Reports of Labour's Kelvin Davis 'going rogue' have been exaggerated
Leaked revelations of a dispute between Labour’s Te Tai Tokerau candidate Kelvin Davis and the party’s Head Office over a proposed negative campaign against Hone Harawira and Kim Dotcom have been used as evidence of Davis going rogue. In truth, the documents show a candidate engaged in nothing more sinister than garden variety electioneering; of trying to win a tough political fight. The tone of the news coverage appears to align with the political objectives of whoever furnished the leaks to begin with: to shut Davis up, and and his campaign operation down.
A more intriguing, as well as troubling, aspect of the leaked emails from Labour's General Secretary Tim Barnett suggests someone is telling porkies about the party's Maori seat strategy, not to mention understating its eagerness to figuratively wade in Kim Dotcom's pool.
In sharp contrast to comments David Cunliffe made as recently as last Tuesday, Barnett prohibits the Labour campaign in Te Tai Tokerau from campaigning against the Internet Mana Party which he casts as a "progressive" ally. Cunliffe, meanwhile, repeatedly told Radio Live's Duncan Garner that Labour was “absolutely not” doing a deal with the Internet Mana Party, and that “we are backing Kelvin Davis to win in the North.” And yet we now know, just a few weeks earlier, Secretary Barnett was telling the Davis campaign team to refrain from “picking fights” with Harawira and Dotcom. There shouldn't be any doubt about what Barnett is advocating here: since ‘picking fights’ with opponents is the very stuff of elections, Barnett is effectively instructing Davis to ‘run dead’ rather than actually campaign to win in Te Tai Tokerau.
At best, this suggests Mr Barnett does not stand by his leader's oft-repeated mantra that Labour intends to contest all seven Maori seats, including Te Tai Tokerau. At worst, it calls into question whether any such strategy ever existed.
We are witnessing yet more attempts at three dimensional chess by people far better suited to checkers.
This leaves Mr. Davis spectacularly in the lurch, especially in light of his early, consistent and principled stand against the cynical formation of the Internet Mana Party and its use of Hone Harawira as their Trojan candidate. It has also enraged several of Davis’s supporters who had been placated by earlier assurances from Cunliffe that Te Tai Tokerau was not being offered as koha to Kim Dotcom.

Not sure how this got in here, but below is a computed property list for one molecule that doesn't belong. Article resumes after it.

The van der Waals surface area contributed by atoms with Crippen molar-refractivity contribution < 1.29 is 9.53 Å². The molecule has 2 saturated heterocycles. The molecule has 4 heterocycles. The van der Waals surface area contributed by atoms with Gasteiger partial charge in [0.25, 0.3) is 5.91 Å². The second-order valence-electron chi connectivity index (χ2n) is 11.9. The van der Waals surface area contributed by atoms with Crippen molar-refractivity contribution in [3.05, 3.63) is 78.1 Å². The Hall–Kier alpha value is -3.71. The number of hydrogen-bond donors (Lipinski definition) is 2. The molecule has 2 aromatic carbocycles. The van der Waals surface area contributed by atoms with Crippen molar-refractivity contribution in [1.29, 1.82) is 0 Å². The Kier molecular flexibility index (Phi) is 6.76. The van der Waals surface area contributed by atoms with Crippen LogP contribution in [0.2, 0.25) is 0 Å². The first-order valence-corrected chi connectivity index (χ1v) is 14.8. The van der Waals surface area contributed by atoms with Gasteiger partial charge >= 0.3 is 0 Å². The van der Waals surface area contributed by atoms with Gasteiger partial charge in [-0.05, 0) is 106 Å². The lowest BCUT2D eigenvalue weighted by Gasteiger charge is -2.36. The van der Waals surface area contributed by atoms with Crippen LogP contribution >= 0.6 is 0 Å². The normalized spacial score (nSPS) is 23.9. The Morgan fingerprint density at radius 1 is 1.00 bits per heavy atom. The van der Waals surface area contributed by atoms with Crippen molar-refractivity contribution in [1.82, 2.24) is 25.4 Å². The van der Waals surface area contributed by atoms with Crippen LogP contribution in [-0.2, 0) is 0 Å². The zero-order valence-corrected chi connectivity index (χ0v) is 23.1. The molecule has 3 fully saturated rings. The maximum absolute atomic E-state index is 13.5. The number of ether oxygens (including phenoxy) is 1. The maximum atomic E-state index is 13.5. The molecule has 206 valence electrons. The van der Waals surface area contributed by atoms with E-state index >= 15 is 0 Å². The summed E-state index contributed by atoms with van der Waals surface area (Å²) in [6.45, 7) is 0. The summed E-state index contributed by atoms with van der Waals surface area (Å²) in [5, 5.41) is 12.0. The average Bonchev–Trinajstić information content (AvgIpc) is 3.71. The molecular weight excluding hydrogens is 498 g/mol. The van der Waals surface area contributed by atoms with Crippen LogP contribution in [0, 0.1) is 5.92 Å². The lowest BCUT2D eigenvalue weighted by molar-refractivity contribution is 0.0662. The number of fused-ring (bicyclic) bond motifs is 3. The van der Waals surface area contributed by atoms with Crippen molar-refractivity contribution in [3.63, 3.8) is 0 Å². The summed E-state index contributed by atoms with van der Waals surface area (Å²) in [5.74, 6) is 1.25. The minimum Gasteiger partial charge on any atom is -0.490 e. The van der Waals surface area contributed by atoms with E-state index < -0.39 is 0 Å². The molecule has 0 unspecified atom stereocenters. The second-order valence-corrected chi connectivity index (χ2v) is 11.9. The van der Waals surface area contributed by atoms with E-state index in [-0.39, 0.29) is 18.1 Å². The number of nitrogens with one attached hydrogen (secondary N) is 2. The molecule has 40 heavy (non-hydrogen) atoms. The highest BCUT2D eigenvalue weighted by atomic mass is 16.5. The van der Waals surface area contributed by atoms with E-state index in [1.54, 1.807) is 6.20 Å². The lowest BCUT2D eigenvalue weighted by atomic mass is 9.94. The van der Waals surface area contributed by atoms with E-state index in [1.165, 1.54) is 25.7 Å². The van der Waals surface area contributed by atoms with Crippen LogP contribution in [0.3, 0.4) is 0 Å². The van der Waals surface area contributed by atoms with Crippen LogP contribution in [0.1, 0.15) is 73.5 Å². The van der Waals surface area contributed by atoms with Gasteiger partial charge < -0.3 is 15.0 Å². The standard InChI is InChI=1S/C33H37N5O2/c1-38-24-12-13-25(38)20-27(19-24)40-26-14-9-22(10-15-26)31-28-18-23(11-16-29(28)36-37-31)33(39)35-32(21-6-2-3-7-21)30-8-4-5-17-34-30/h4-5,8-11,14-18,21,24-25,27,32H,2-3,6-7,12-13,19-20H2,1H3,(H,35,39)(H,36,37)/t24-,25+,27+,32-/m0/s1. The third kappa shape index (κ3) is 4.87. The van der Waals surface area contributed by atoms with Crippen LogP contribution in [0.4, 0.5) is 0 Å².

The revelation of Barnett’s double dealing came as little surprise to some, myself included, who suspected that the Internet Mana Party coattail was the beating strategic heart, the pièce de résistance, of Labour’s unlikely bid for power all along, and that key advisors to Cunliffe therefore saw Kelvin Davis’ winning the seat as a catastrophic outcome to be avoided at all costs.
The effect of these leaks, if nothing else, will be to make it near impossible for Kelvin Davis to prosecute the kind of campaign necessary to topple a high-profile and well funded incumbent. It has greatly curtailed his ability to make a case to potential campaign donors which was powerfully compelling on two grounds: Davis is a strong, credentialed and capable candidate in his own right; and helping him win Te Tai Tokerau would bring the significant additional benefit of keeping Parliament free from Kim Dotcom's agenda which couldn't be further at odds from the health, wealth and wellbeing of Maori in the North.
Putting Labour’s official position aside, the left’s commitment to Kelvin Davis has always been shaky. Commentator Chris Trotter recently assailed him as an "aggressive hard-man bereft of all strategic and tactical understanding”, “an assimilationist on Maori development” and an “authoritarian". And Labour, let's face it, has a serious, much broader problem with Maori men; the departure from its ranks for various reasons of John Tamihere, Shane Jones and Dover Samuels points to a fundamental, unresolved problem.
Labour's current brains trust is far from nimble enough to carry off a complicated strategy built around doing one thing and saying another when it comes to Kelvin Davis and Kim Dotcom. It is simply not possible to simultaneously support both men. It's time for David Cunliffe to state once and for all where he stands, and make it clear to the voters of Te Tai Tokerau that Kelvin Davis must win, not in spite of its deleterious effect on the Internet Mana Party but, in part, because of them.
A recent poll showed the majority of Labour voters don't want a bar of Internet Mana. It goes to show installing an entourage of Dotcom allies on the strength of Maori voters in the North represents a depth of cynicism to which they are unwilling to sink. Labour should never have put the option on the table, let alone allow it to linger there this long.